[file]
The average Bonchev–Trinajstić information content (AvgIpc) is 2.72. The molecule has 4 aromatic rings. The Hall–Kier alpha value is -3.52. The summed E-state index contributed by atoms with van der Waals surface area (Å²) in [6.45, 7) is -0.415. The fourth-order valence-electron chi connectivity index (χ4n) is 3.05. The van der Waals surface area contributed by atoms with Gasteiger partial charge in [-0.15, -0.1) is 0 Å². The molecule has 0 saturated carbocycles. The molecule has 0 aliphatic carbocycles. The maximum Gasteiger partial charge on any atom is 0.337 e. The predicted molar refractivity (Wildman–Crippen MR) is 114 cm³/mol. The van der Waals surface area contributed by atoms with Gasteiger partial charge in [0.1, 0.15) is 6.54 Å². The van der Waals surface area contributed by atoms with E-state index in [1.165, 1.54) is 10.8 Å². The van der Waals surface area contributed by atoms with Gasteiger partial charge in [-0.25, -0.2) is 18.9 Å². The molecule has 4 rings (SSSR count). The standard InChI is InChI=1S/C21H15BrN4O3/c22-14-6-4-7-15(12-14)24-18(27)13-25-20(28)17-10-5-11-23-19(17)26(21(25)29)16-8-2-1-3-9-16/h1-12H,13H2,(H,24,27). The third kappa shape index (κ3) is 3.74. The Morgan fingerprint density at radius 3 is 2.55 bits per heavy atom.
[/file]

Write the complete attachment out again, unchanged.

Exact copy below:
The average Bonchev–Trinajstić information content (AvgIpc) is 2.72. The molecule has 4 aromatic rings. The Hall–Kier alpha value is -3.52. The summed E-state index contributed by atoms with van der Waals surface area (Å²) in [6.45, 7) is -0.415. The fourth-order valence-electron chi connectivity index (χ4n) is 3.05. The van der Waals surface area contributed by atoms with Gasteiger partial charge in [-0.15, -0.1) is 0 Å². The molecule has 0 saturated carbocycles. The molecule has 0 aliphatic carbocycles. The maximum Gasteiger partial charge on any atom is 0.337 e. The predicted molar refractivity (Wildman–Crippen MR) is 114 cm³/mol. The van der Waals surface area contributed by atoms with Gasteiger partial charge in [0.1, 0.15) is 6.54 Å². The van der Waals surface area contributed by atoms with E-state index in [1.165, 1.54) is 10.8 Å². The van der Waals surface area contributed by atoms with Gasteiger partial charge in [-0.25, -0.2) is 18.9 Å². The molecule has 4 rings (SSSR count). The standard InChI is InChI=1S/C21H15BrN4O3/c22-14-6-4-7-15(12-14)24-18(27)13-25-20(28)17-10-5-11-23-19(17)26(21(25)29)16-8-2-1-3-9-16/h1-12H,13H2,(H,24,27). The third kappa shape index (κ3) is 3.74. The Morgan fingerprint density at radius 3 is 2.55 bits per heavy atom.